Adia Barnes’ first season as Arizona’s women’s basketball coach was more of the same: a 5-13 Pac-12 record that fit uncomfortably with the UA’s 14-76 conference record of the previous five seasons.
And then everything changed.
In fewer than 100 days since Arizona’s final game, Barnes fought back. The UA coaching staff added six players to the UA roster, a six-woman group unprecedented in reputation, profile and potential in the program.
It was Sean Miller-esque.
Italy’s top inside prospect, Valeria Trucco, chose Arizona over Cal. Florida Atlantic junior Kat Wright, who once made 11 3-pointers in a game, joined the list. Then came the nation’s No. 12 overall prospect, Cate Reese of Texas. Iowa State’s Tee Tee Starks declared she would play her final two seasons at Arizona, and Purdue’s Dominique McBryde followed. And last week, Aarion McDonald — Washington’s leading returning scorer — announced that she was leaving for the UA.
In some ways, this isn’t totally unexpected. Barnes established a strong recruiting network in her years working for a Final Four program at Washington. Her engaging, get-it-done personality is contagious.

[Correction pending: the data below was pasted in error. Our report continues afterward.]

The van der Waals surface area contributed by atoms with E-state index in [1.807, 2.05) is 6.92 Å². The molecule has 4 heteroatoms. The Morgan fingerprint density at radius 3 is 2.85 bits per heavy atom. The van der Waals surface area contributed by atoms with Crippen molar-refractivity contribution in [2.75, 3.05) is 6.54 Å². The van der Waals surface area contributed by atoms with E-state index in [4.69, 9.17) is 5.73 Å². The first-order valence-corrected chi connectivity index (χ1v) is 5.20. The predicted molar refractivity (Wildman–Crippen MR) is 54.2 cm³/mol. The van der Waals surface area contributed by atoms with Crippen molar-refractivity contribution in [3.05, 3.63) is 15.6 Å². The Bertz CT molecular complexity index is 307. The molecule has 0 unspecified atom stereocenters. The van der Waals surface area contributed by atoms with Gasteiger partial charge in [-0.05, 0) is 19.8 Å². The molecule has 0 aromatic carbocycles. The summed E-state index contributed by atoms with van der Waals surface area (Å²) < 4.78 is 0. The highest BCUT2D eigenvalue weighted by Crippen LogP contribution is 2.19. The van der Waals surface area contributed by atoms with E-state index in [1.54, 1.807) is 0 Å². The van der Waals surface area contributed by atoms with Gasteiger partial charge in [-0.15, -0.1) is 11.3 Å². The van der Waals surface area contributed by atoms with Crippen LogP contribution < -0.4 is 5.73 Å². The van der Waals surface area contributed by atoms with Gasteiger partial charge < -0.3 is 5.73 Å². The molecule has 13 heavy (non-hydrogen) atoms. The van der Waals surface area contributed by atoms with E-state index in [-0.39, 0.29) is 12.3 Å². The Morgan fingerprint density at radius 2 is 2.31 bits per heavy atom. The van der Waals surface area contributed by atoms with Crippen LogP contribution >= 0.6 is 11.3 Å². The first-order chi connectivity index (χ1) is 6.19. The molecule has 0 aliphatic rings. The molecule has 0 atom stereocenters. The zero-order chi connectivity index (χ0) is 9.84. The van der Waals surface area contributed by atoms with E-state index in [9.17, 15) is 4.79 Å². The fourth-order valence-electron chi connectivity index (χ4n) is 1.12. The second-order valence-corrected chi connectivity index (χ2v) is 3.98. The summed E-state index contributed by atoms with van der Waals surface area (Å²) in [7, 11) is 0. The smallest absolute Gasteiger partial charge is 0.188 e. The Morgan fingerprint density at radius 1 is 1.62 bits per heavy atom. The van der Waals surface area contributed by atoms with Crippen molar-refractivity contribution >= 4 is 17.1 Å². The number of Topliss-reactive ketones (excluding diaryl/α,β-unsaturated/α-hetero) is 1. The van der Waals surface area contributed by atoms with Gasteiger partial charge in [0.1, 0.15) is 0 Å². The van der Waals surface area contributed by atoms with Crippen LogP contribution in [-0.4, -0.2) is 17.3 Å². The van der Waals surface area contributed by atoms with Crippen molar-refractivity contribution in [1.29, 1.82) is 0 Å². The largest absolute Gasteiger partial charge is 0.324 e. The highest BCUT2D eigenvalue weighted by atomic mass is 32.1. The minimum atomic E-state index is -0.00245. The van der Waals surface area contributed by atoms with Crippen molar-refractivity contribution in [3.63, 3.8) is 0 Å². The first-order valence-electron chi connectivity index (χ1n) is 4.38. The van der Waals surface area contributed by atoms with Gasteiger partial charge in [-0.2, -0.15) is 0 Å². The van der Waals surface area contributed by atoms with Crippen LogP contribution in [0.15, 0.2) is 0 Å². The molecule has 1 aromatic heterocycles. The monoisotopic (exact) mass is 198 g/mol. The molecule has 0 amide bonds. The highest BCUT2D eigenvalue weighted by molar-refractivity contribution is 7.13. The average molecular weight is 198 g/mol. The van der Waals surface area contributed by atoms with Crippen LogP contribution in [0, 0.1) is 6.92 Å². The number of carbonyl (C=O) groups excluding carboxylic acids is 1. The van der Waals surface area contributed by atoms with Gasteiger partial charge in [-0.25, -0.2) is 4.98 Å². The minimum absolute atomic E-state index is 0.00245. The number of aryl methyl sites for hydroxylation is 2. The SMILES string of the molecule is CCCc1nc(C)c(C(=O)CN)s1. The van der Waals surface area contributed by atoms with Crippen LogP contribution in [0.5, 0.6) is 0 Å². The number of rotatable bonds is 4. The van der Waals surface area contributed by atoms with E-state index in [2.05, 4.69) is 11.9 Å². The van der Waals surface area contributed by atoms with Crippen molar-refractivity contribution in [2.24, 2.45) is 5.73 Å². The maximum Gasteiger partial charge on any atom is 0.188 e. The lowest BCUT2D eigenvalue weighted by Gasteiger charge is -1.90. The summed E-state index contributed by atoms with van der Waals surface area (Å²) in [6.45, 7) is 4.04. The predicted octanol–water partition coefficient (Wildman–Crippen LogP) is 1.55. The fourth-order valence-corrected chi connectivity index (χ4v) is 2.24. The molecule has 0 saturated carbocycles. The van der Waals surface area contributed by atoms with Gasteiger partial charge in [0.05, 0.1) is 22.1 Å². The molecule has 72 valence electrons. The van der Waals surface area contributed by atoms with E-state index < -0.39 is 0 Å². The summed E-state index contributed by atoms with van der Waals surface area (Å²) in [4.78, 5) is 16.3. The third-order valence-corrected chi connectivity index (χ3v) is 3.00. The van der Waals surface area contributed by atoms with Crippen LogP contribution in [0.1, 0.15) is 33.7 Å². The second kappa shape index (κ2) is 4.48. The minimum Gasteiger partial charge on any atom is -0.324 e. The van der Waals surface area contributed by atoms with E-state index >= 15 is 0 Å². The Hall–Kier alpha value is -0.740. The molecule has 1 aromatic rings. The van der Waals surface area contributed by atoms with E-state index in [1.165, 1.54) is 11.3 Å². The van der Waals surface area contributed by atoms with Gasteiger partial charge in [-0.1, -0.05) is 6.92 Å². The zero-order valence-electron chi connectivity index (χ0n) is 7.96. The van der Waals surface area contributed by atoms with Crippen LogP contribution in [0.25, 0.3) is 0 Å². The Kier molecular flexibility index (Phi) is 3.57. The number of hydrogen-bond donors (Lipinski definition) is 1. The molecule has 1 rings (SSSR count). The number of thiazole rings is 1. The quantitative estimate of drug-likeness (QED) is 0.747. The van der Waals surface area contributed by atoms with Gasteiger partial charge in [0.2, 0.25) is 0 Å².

Her husband, Salvo Coppa, who has coached in Europe, the WNBA and Division I basketball, is part of one of Italy’s most well-known basketball families. He has worked his European connections.
But few, if any, could’ve expected Arizona to produce so well so soon. It might take until the 2019-20 season for Barnes to get Arizona back in NCAA Tournament contention, but she has caught the attention of the Pac-12.
When Joan Bonvicini coached Arizona to seven NCAA Tournaments from 1995-2004, she did so with much less recruiting notoriety. Barnes, her top player, was essentially a 2-star recruit from San Diego. Dominating center Shawntinice Polk had to delay her enrollment at Arizona until her academic status was approved by UA president Peter Likins. Bonvicini’s other star-level player, guard Dee Dee Wheeler of Chicago, was considered too short by many recruiters, and a better softball prospect by others.
Barnes has taken it a step further.
In a blowtorch-like month of high temperatures in Tucson, Barnes has cranked up the thermometer even more.